For many Latinos, the controversy is not only about the program. It’s about identity — and the feeling that Arizona is trying to rein in the burgeoning social and political influence of Latinos in the state. Last year the state passed the controversial illegal immigration law SB 1070, which includes a provision that requires police to determine the immigration status of people they lawfully stop and whom they suspect to be in the country illegally. That portion of the law has been temporarily blocked by a federal judge.
For nearly a decade, teachers could be removed from the classroom if their English was too heavily accented — a practice Huppenthal ended this year after federal authorities launched a civil rights investigation.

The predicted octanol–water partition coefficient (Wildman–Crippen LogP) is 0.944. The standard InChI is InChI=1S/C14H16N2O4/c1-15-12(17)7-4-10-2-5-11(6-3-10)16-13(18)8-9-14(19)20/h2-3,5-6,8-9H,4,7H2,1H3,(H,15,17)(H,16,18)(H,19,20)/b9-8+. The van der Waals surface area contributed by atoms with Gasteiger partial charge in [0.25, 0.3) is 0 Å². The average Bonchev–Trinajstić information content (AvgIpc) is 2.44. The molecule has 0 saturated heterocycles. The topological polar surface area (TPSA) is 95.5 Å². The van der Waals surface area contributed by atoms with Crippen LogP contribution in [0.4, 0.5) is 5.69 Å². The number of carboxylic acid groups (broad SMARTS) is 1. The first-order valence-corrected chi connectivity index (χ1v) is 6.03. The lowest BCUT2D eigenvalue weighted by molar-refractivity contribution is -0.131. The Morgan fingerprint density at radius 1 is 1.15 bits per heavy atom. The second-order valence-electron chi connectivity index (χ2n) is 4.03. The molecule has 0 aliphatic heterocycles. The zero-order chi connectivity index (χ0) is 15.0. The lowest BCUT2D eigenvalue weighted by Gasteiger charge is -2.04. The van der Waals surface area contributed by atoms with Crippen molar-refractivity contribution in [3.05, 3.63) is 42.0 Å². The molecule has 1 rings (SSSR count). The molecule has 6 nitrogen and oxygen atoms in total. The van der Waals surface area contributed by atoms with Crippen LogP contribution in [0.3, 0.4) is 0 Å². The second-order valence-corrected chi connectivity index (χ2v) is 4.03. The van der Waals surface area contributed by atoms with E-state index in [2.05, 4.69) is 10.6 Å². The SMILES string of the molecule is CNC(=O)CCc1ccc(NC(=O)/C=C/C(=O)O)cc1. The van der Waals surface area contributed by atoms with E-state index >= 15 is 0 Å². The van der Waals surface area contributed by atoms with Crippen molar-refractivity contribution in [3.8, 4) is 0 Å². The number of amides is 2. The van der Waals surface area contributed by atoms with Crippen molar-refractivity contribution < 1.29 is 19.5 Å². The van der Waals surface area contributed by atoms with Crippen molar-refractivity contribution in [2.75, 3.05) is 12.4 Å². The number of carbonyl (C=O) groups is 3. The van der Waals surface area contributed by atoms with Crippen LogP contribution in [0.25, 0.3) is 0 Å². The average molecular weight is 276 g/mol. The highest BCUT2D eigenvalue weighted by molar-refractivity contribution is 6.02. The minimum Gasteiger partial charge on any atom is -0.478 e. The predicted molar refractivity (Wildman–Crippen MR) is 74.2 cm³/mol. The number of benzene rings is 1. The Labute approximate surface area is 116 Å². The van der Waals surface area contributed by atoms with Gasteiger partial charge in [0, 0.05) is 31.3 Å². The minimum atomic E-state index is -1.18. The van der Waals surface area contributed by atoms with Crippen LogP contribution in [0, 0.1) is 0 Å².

“The academic success of our students is a threat, a danger to the status quo,” said Lorenzo Lopez, a Mexican American studies teacher at Cholla High Magnet School in Tucson. “There is empirical data that shows the academic success — the matriculation onto higher education, higher standardized test scores, higher graduation rates. Those successes are why we’re being singled out.”
Huppenthal deemed the Tucson program in violation of the law in June. The school district appealed the ruling, and testimony before an administrative law judge overseeing the appeal concluded last month. The judge will make a recommendation on the legality of the program, but Huppenthal still has the final say, which means the chief impact of the recommendation may be in setting the stage for later legal action.
In a separate case, 11 teachers and two students from the school district have sued, contending that the law is unconstitutional. Last week they asked for an injunction to halt the law’s implementation.